Cat Clawing the Furniture

Archived Q&A and Reviews


Stopping cats from clawing furniture

I wonder if anyone out there has any suggestions for keeping cats from clawing your furniture to death! My house mate has two cats, and at this point I am having to keep them locked out of the living room when we are not home - which is not fun. They are both indoor/outdoor cats, but still get their claws into my sofa. HELP!! Jody

This is in response to the person wanting info on keeping cats from scratching furniture. We have two cats - one 11, the other her son 10 who we've had all their lives. They are indoor/outdoor cats who have free prowl of the whole house whether we're home or not. All of our furniture is perfectly intact. Arm yourself with four things: a scratching post made from a natural rope wrapped around a post (from the pet store), a squirt bottle, some throws, and a couple or several of these scratching boxes (for wont of a more descriptive name) from the pet store. These are extremely simple, extremely inexpensive rectangular boxes (about 6wide x 1 1/2'long x l l/2deep) made of cardboard with strips of cardboard packed in together on their sides - unfortunately the product name is not on the product itself and I don't remember what they're called. One cat uses the post, the other doesn't, but they both LOVE to sharpen their claws on the cardboard boxes.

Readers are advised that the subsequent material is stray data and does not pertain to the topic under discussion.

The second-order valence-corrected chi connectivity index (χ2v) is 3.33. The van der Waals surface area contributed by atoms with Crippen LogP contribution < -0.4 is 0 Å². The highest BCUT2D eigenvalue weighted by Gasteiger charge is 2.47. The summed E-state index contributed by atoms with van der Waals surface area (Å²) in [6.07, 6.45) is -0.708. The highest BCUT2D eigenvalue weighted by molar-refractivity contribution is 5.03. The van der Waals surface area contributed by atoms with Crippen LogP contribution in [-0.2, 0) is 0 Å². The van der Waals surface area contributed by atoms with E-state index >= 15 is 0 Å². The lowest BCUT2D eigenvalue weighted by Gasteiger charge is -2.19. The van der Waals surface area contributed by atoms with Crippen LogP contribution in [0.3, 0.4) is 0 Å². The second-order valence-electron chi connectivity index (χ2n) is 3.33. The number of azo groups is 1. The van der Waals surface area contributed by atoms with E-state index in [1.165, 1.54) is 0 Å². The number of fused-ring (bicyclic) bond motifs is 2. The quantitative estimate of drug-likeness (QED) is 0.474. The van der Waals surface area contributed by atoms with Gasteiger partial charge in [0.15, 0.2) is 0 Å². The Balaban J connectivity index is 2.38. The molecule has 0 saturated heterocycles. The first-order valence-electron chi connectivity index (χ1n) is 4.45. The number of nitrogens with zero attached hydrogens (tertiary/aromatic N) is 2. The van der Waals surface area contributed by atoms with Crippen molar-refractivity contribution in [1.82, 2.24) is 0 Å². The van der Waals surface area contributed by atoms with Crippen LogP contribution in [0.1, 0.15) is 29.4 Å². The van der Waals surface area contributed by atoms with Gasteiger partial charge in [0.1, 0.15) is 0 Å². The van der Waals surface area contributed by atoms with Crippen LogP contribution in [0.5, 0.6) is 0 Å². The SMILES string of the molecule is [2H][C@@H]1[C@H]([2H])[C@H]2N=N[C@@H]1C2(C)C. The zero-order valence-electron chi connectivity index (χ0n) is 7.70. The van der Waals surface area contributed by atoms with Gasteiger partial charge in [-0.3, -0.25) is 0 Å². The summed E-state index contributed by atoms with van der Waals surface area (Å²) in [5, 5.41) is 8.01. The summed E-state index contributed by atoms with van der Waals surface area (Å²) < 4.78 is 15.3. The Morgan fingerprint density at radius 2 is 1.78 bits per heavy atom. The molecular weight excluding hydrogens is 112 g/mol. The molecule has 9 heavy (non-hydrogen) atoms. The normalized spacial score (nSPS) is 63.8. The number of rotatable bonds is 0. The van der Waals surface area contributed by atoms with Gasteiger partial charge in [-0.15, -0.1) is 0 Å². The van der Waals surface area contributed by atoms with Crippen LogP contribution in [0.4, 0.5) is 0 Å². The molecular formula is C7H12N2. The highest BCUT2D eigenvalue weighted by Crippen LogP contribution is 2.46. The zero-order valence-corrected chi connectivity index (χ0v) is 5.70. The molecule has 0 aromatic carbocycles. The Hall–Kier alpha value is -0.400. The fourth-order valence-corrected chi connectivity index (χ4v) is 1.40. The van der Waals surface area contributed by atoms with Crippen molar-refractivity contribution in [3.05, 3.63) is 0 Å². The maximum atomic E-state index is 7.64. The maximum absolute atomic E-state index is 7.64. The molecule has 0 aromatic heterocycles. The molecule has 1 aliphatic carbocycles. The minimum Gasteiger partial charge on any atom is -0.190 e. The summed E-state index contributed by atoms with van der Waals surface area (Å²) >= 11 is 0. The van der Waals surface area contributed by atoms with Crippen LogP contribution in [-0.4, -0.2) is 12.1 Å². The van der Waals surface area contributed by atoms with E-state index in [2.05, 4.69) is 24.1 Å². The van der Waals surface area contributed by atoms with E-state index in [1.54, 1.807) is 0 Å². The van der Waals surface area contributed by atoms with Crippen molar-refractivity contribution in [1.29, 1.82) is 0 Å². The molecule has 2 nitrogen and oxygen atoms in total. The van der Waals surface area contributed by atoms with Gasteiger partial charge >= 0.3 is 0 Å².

So, place the boxes next to the spots on the furniture where they like to scratch, put some throws over the arms of the furniture, and put the scratching post where it is easily available. I would continue to keep them out of the room when you're not there until you feel that they're trained. When you are in that room, keep the squirt bottle right next to you (it has to be within immediate reach, because you won't have a chance to run across the room to get it). As soon as they put a foot in position to scratch give them a squirt with the water bottle accompanied with a loud NO! They should get the message pretty quickly. But the urge to scratch is so powerful that I still have to remind my darlings periodically (but really very rarely). At this point though the loud NO and simply picking up the water bottle is usually enough. Our cats also know what they're allowed to climb up on and what they're not - kitchen counters are out of bounds as are the dining table and desk. Good luck. Joan